We have four seasons in "normal" life to help us explain the change in weather events: Spring, Summer, Autumn, Winter (and Mud season if you live in the north). Each of these seasons brings with it its own joys and tasks, and there are certain activities that you abstain from in each of these seasons (no one shovels snow in summer - what a dream!).
There is much too much happening on the farm for us to be limited to just four (or five) seasons. Due to the year round activity we have had to create what we will dub "sub-seasons". They are shorter than the traditional seasons, but like those seasons they bring certain joys, certain chores, and certain rests. Unlike the traditional seasons, if you don't get your chores done in season, you're sunk!
I say all of that so that we can herald in the current season here at Pearson's Town. . . Lambing season! Yes, lambing season! A season that we should be able to predict using our handy dandy calendar, but as of yet haven't mastered.
We very intentionally bred our sheep in November, to give us late lambs. Having a roughly five month gestation period, by our calendar lambs should have started arriving the last week of March and the first two weeks of April. Naturally, however, in our ongoing battle of the wits, Buster, our ram, decided that he would throw a monkey wrench into our plans. Thursday of this week, I walked into the barn as though it were any other day. The feel in the building, however, was much different. Amall our trusting guard llama had all of the sheep corralled outside one of the stalls and was standing a very rigid guard detail. Outside were five sheep. Inside there were not one (which would make six - the number of sheep we have), but two - Gracie, and a small ball of white gooey wool.It turns out that dear ol' Buster bred Gracie before we had separated him from the flock (insert technical breeding blah, blah information here). Dear Buster was not wearing his breeding harness before we separated them, hence we had no idea this had happened. Fast forward five months, and in walks the farm manager as Gracie has just finished delivering and is beginning the cleaning process. Ugh!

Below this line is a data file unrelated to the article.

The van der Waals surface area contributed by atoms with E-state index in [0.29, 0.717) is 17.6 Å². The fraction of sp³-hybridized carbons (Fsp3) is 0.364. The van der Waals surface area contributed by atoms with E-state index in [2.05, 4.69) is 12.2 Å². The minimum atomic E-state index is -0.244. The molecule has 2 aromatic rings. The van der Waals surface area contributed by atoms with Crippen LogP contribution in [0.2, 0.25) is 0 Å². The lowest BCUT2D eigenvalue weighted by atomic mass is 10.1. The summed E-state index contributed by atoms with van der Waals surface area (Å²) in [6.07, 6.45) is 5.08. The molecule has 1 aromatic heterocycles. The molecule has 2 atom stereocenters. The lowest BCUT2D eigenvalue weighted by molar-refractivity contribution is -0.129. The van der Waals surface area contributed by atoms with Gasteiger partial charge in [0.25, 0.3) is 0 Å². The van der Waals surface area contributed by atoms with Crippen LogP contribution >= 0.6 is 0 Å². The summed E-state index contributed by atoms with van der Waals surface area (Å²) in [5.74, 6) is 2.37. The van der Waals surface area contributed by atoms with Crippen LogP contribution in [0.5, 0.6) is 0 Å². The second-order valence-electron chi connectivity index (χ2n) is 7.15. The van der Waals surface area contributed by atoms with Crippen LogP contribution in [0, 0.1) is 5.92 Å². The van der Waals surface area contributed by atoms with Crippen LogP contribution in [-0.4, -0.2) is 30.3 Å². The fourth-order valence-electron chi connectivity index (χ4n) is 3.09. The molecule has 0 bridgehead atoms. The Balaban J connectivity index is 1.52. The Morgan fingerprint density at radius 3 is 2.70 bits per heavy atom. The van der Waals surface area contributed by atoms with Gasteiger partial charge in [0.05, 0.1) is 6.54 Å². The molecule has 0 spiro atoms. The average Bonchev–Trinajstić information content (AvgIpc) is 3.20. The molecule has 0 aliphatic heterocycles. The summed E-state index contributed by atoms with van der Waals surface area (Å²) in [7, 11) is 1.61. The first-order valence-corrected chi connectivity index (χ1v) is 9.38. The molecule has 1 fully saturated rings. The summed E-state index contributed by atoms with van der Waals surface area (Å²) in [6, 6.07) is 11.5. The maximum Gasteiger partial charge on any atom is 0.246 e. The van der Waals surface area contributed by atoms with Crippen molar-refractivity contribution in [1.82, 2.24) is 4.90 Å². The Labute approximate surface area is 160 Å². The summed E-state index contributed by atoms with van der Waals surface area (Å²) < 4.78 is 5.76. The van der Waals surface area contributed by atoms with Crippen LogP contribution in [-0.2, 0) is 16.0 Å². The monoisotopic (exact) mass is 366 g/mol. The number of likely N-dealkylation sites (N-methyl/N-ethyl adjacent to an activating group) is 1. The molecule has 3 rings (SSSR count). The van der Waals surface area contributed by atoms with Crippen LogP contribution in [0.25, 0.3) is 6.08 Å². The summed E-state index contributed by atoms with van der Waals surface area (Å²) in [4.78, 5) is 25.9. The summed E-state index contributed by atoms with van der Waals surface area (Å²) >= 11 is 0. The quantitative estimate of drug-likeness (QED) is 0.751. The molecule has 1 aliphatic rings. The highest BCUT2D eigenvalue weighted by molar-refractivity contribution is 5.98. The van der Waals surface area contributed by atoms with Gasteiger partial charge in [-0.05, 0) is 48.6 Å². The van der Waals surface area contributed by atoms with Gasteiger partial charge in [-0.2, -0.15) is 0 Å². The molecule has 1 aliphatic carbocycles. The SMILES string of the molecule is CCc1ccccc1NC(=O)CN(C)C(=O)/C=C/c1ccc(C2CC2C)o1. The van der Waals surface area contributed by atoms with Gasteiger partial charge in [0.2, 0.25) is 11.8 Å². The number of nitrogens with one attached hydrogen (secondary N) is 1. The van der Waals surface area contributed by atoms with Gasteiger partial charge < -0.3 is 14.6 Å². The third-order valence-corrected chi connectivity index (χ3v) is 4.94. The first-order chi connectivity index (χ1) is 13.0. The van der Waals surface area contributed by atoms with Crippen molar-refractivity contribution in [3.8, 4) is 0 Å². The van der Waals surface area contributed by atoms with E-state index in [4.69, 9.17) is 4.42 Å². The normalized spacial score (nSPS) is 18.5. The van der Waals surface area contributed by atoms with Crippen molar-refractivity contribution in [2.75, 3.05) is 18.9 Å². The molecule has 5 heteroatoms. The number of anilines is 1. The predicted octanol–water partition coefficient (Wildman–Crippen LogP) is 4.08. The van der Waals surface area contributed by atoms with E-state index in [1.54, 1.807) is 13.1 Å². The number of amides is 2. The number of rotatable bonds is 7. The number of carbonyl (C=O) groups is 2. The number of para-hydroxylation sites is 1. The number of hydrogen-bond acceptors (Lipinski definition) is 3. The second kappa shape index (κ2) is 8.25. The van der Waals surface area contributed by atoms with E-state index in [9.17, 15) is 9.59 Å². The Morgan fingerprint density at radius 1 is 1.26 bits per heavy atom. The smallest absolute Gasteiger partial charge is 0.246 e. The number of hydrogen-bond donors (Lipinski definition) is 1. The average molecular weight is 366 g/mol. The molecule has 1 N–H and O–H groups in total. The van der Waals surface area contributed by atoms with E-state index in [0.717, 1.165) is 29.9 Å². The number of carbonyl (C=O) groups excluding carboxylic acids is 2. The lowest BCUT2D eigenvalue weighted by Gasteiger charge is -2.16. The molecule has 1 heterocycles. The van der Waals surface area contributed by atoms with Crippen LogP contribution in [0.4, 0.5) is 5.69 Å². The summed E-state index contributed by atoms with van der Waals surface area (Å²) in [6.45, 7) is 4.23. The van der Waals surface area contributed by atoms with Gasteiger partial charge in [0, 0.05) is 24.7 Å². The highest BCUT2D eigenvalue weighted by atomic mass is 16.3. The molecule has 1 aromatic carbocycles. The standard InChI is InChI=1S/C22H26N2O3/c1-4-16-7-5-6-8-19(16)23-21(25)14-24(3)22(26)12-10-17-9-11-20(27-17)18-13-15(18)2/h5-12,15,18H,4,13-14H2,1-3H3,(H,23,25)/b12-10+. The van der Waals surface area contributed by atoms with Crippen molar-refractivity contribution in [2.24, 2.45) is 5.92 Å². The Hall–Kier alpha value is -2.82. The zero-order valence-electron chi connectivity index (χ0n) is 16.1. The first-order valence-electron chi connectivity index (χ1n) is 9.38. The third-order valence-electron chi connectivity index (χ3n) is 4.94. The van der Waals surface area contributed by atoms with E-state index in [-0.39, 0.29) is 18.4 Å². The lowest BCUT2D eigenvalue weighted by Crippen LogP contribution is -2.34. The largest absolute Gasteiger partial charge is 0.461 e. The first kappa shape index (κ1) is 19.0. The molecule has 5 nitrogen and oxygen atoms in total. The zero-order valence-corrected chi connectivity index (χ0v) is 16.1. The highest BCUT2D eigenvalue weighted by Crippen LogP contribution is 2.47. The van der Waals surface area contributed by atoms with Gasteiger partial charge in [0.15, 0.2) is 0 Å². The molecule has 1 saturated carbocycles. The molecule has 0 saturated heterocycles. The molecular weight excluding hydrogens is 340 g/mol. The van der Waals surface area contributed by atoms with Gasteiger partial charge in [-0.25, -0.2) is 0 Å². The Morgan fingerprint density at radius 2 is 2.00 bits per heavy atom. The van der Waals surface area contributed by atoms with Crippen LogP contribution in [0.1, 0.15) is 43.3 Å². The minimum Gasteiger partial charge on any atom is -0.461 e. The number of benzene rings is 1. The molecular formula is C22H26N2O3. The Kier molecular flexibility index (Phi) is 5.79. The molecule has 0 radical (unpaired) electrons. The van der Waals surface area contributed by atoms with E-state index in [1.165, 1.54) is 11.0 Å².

(Farmer's note - The best way to lose about six to eight hours of productivity is to have a baby anything. All work comes to a screeching halt and the throng of visitors spikes.)
So here we are Baby X (not yet named campus community. . . get on it!!!) has arrived. A bouncing baby boy. Mother and son are doing well, and papa is proud - stubborn sheep!If all goes well, there won't be anymore birth announcements here for another month. . . but. . . on goes the battle of the wits. . . Feel free to swing by for a visit!!